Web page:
July 28, 2023

Do more people love Israel than we think? - opinion

By Barbara Sofer

My Uber driver has arrived minutes after I put in the order. She rushes out of the van to help me with my suitcase. “I was already on my way home for the day,” she says. “I live by the lake, not too far from your hotel.” Her name is Lisa.

I’m feeling a little woozy from the early morning flight to Chicago as we head toward the highway. We make the usual polite driver-passenger conversation. Yes, Lisa was born in Chicago. Where am I from? she asks.

For most people in the world, that’s not a loaded question. But for us Israelis, there’s always that three-second pause, waiting for a reaction. Maybe I’m a little wary because I’ve read that hate crimes doubled in Chicago in 2022, and went up by 70% the year before that. Chicago is also hometown for Trinity Church, whose emeritus pastor is Jeremiah Wright.orge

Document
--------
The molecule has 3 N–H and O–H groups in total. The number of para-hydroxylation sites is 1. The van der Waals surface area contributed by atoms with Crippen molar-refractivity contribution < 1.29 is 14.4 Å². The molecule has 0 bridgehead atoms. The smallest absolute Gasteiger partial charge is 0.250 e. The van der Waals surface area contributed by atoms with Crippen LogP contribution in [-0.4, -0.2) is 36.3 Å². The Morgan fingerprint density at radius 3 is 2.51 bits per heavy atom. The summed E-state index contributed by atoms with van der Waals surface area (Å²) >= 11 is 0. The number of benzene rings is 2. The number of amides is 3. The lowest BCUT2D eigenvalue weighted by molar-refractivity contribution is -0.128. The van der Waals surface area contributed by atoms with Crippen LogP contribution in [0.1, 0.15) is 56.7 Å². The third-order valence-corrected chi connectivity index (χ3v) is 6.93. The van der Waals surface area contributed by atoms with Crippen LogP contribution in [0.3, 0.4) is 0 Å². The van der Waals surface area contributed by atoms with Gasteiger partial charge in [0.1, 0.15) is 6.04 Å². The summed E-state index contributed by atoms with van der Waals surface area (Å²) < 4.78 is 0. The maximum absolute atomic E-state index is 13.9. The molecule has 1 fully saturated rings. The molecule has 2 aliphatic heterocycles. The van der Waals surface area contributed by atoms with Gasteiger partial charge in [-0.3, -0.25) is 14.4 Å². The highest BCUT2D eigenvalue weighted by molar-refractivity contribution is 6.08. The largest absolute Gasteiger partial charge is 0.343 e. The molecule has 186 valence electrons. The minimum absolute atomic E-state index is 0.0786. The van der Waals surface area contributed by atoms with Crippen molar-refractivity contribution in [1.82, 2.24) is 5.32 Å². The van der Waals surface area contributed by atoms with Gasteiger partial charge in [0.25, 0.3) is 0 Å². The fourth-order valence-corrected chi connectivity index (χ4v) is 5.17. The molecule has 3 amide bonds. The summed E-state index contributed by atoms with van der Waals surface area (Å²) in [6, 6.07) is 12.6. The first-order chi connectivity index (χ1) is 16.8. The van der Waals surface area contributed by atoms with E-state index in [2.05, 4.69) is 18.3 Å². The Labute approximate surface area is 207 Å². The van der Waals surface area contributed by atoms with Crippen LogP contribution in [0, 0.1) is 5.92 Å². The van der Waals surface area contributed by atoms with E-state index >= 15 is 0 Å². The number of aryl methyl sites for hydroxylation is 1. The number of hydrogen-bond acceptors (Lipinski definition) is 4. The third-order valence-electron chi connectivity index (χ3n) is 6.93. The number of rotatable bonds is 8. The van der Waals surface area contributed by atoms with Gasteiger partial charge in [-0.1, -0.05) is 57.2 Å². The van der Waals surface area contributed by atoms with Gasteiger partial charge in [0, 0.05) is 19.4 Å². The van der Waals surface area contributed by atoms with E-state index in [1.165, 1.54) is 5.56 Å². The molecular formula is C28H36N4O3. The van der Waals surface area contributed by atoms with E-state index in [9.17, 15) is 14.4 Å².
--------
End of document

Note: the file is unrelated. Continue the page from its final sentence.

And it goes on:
“Israel,” I say. “Jerusalem, Israel.”

To my delight, Lisa launches into an excited paeon of praise for Israel. She’s recently visited with a tourist group. It was one of her best trips ever, and she ought to know. Soon she’ll have visited all seven continents, a personal goal. She has already signed up for a trip to Antarctica. But Israel is amazing, all the history and the great food. She loves hummus. Her Israeli guide was extraordinary. He knew everything.

Lisa is wearing shorts, but she tells me that she felt she wanted to cover herself when she walked the Via Dolorosa and when she touched the wall that Jesus had touched. The fifth station of the Via Dolorosa was where San Simon of Libya reportedly helped him carry the cross on the way to the crucifixion.

She shows me a photo on her phone. She’s draped in white as she walks the Old City streets in awe.